More than a week after the bitcoin price crash of May 19, institutional investors have demonstrated a weak appetite when it comes to buying the dip, according to analysts at JPMorgan.
“Bitcoin funds continue to see outflows and gold exchange-traded funds continue to see inflows, suggesting that the shift away from bitcoin and back into traditional gold by institutional investors is still underway,” according to the report by JPMorgan analyst Nikolaos Panigirtzoglou.
May marked a 35% drop in price for bitcoin, making it one of the worst months to date for the cryptocurrency.
“There is little doubt that the boom and bust dynamics of the past weeks represent a setback to the institutional adoption of crypto markets and in particular of bitcoin and ethereum,” according to the report.
The analyst sees medium-term fair value for bitcoin in the $24,000 to $36,000 range.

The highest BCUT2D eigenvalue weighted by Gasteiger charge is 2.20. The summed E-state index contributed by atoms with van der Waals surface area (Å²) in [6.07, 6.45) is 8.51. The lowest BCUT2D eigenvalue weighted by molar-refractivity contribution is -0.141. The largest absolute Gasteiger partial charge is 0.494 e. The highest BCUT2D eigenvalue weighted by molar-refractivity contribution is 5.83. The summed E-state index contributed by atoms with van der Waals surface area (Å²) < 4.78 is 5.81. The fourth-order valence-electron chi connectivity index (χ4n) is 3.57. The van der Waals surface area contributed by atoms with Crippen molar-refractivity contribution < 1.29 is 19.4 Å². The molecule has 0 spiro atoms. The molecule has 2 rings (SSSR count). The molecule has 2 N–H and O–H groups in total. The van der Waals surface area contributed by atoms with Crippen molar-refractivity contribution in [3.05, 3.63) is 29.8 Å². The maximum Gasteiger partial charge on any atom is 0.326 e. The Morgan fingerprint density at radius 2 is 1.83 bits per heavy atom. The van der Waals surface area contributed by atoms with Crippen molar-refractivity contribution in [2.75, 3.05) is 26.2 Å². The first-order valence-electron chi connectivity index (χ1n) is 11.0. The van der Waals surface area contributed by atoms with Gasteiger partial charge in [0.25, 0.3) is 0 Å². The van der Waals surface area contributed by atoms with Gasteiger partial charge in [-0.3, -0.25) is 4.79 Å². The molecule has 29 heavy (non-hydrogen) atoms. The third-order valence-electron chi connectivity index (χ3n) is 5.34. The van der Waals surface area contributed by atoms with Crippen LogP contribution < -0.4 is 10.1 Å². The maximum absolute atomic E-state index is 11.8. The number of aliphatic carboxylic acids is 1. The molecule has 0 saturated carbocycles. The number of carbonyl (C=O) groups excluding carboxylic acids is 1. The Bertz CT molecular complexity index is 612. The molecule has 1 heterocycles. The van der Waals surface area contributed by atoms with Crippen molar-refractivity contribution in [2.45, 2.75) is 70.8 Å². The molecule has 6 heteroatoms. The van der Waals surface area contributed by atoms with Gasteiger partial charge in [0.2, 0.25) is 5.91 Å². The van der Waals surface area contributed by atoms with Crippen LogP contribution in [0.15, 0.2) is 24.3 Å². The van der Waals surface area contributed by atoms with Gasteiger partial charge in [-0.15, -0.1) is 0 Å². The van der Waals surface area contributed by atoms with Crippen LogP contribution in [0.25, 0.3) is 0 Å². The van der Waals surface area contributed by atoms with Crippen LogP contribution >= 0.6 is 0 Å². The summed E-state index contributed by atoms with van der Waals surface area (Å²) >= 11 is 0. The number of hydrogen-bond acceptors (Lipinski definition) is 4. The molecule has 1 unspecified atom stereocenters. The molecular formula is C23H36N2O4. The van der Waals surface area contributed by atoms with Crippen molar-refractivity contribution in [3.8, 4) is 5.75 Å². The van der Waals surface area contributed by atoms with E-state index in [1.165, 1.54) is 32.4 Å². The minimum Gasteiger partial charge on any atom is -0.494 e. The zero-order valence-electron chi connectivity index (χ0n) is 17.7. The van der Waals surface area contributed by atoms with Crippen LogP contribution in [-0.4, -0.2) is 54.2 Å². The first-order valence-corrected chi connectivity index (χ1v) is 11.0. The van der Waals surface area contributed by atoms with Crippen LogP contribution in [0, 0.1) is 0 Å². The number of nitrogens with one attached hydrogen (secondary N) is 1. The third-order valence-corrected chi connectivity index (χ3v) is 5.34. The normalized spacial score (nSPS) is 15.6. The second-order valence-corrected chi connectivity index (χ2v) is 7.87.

“We had argued previously that the failure of bitcoin to break above the $60K threshold would see momentum signals turn more bearish and induce further position unwinds, and that this has likely been a significant factor in the correction last week” in pushing commodity trading advisors and other momentum-based investors to cut positions, the bank said.
On the Chicago Mercantile Exchange, there’s a similar picture of little appetite to buy the dip, according to the analyst.
At press time, bitcoin was trading at $36,221, representing a nearly 1.5% drop over the last 24 hours. The cryptocurrency is up by 24% so far in 2021.
The cryptocurrency could continue to fall in the short-term, the analysts wrote.
“While there are tentative signs of stabilization in bitcoin and Ethereum prices following the correction in recent weeks, the positioning backdrop is not yet at levels that could be characterized as ‘oversold,’ leaving them vulnerable to further position unwinds,” according to the report.